Willie Weir : November 21st, 2012
I had to go to Bangkok’s central train station to get tickets for our journey east to Ubon. I was trying to find the baggage department where we will take our bikes to be weighed, and I stumbled upon this Buddha all packed up for travel. At least I think it is a Buddha. Could be a bag of interestingly stacked bowling balls … but my money’s on the Buddha. -w
What a difference a month makes. We return to Bangkok and it now feels so clean and orderly! In true Willie Weir-fashion, we boarded a city bus to get across town instead of resorting to the taxis available on any street. The bus was surprisingly efficient, clean, air conditioned, and of course super cheap. I can not say the same for our local bus in Seattle. -k.
Willie Weir : November 20th, 2012
A quick flight and we were back in Bangkok. Back to our familiar neighborhood near the National Stadium sky train station. This group of women construction workers were lined up at a street side stall for dinner. They have been busy building a new highrise hotel around the corner. -w
It’s already beginning to look a lot like Christmas. Like so many cities in American, Bangkok can’t wait to put out the holiday spread. This Christmas tree is going up outside the posh hotel next door to our lovely, but much less posh hotel. -w
Willie Weir : November 19th, 2012
By good luck and happenstance we are staying a short walk away from the motorcade route from the Yangon airport to the sites President Obama and Hilary Clinton will visit. With a tip from the policemen, we arrive in the morning and join the crowd lining the street as far as the eye could see. The sprinkling of American flags caught my eye and people warming returned my smiles. The collective energy fueled my last day in Myanmar like no other. -k.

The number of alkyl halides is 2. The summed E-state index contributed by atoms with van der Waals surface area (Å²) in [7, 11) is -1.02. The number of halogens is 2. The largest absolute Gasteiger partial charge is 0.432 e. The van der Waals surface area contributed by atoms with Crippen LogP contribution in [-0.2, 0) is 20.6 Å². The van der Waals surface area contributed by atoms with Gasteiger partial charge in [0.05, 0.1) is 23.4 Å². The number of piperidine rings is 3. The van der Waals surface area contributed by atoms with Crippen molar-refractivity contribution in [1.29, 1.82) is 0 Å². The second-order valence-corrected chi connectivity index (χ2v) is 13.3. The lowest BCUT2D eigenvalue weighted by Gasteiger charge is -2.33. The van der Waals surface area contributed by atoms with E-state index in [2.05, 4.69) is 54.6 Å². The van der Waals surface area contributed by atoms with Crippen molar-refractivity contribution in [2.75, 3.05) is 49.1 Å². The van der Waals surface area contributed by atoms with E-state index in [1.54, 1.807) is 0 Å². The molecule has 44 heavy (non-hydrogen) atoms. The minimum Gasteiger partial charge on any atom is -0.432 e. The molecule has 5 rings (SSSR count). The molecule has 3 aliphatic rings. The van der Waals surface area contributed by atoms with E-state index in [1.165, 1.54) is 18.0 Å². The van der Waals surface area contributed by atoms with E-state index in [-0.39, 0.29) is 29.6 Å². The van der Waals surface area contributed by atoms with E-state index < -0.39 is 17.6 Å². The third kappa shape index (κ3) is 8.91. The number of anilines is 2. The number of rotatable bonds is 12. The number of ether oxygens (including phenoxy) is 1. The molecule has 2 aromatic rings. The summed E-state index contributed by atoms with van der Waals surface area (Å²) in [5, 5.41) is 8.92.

After watching President Obama and Hilary Clinton zoom into town, we got on our bikes and pedaled over to Kyaukhtatgyi Paya to see the enormous reclining Buddha. (see the big picture) It was peaceful and reverent. I wondered why on earth not a single tourist was there? Then came the realization that the tourists physically couldn’t get there. Two of the city’s huge arterials were closed because of the President’s visit. Rack up another one for BIKES!
Willie Weir : November 18th, 2012
Capitalism at work on the streets on Yangon as entrepreneurs quickly embrace the excitement of Obama’s pending visit. I turned this t-shirt on the sidewalk by Bogyoke Market towards the light, only to reveal the begger sitting on the sidewalk just beyond. The great hope and great hardship side-by-side. It’s a hard life in Myanmar for the masses. Poverty and disability magnifies that difficulty beyond imagination. May all countries, including my own, take care of those who need it most. -k.
Walking the backstreets of downtown Yangon, I came upon this bicycle. Such a classic for Myanmar. A single speed with bamboo polls lashed to the frame and rack, with an old tire tube used as a long bungee chord. With this setup you can deliver boxes, furniture, chickens, construction materials, and just about anything else. A workhorse of a vehicle that doesn’t run on expensive petrol, and can weave in and out of city traffic. -w
Willie Weir : November 17th, 2012
All that glitters is not gold. Shwedagon Paya in Yangon is revered as the most holy site in Myanmar and so naturally we headed there our first evening in the city. It certainly rivals the great cathedrals of Europe and it’s a great privilege to be able to visit the site that many of the Myanmar people only dream to go. Surrounding the great pyramid of gold is a spectacle of lights and mirrors, pagodas with intricate carving, rituals of bathing your birthday-Buddha, and people watching of all shapes and flavors. I long to feel the holiness of the place, to know the deep connection, but my holy place is in the quiet sanctuary of nature. I have not mastered, or is it have not embraced, reverence with the masses and bright chaser lights. -k.